>> Part One: Logical Fallacies
Logical fallacies send several messages to your audience. They tell your audience that you're not trustworthy since you're constructing an argument based on erroneous logic. Logical fallacies damage your credibility as well. However, conscientious writers don't use logical fallacies intentionally. According to White and Billings, logical fallacies typically emerge for three reasons:
For example, if your argument is that the former US president's use of "cowboy diplomacy" was endangering US international relations, you wouldn't want to attack the former US president on a personal level by writing, "In the end, he's just a Texas redneck at heart." This would be a logical fallacy called the argumentum ad hominem,* a personal attack that distracts the reader instead of offering compelling evidence for the argument. Typically, personal attacks, ad hominem fallacies, result from poor methods of argumentative reasoning and a lack of audience awareness. Especially in academic writing, personal attacks on those who hold opposing points of view rarely hold any persuasive appeal for readers. Beware the ad hominem fallacy.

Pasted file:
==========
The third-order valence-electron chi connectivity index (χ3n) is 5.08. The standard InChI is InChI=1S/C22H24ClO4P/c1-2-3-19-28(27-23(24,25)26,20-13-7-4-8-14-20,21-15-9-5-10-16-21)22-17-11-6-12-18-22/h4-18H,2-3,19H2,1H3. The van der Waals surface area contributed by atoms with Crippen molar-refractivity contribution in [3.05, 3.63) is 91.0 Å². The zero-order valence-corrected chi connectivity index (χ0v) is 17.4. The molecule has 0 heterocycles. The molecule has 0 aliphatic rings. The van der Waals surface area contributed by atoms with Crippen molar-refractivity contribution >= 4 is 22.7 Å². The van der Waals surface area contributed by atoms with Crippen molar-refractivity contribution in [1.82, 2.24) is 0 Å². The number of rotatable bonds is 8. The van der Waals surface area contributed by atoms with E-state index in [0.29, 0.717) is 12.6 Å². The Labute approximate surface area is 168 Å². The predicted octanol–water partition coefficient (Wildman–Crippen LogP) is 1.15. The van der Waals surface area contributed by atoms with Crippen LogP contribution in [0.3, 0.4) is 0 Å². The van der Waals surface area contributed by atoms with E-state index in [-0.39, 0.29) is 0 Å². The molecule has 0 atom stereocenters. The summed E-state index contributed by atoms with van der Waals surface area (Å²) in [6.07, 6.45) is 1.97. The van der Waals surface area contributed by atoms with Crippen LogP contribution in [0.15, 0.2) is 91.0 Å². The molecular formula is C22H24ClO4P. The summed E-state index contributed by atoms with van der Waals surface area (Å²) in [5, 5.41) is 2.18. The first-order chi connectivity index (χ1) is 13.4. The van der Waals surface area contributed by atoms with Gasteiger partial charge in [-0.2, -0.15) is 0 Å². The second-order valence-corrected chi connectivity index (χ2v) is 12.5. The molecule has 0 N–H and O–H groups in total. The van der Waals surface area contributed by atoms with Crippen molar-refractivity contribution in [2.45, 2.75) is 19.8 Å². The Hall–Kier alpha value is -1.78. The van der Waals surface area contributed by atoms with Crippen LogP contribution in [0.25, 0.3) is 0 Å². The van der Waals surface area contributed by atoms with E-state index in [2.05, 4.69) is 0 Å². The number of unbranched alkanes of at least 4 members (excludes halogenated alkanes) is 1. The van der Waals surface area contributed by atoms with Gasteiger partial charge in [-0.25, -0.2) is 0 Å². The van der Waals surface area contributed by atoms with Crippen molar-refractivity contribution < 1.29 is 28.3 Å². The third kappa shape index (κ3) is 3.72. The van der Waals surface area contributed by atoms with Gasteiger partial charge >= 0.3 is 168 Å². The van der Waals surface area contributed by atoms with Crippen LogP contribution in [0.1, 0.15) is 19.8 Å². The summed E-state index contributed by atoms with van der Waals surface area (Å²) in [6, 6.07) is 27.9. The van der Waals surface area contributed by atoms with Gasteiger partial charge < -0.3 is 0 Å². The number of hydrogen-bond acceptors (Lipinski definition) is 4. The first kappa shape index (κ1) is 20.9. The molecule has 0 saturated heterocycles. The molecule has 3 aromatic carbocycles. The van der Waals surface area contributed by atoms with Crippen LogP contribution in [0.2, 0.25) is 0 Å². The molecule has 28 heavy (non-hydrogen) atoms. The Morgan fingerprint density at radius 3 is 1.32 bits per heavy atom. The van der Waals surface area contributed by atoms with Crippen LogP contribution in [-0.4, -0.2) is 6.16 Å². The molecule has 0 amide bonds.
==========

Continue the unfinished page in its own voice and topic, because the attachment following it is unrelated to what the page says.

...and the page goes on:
* Because logical fallacies were identified during times when the language of scholars was Latin, many of them have Latin names, which we use for your information. If there is a corresponding English name, we'll provide that, too.
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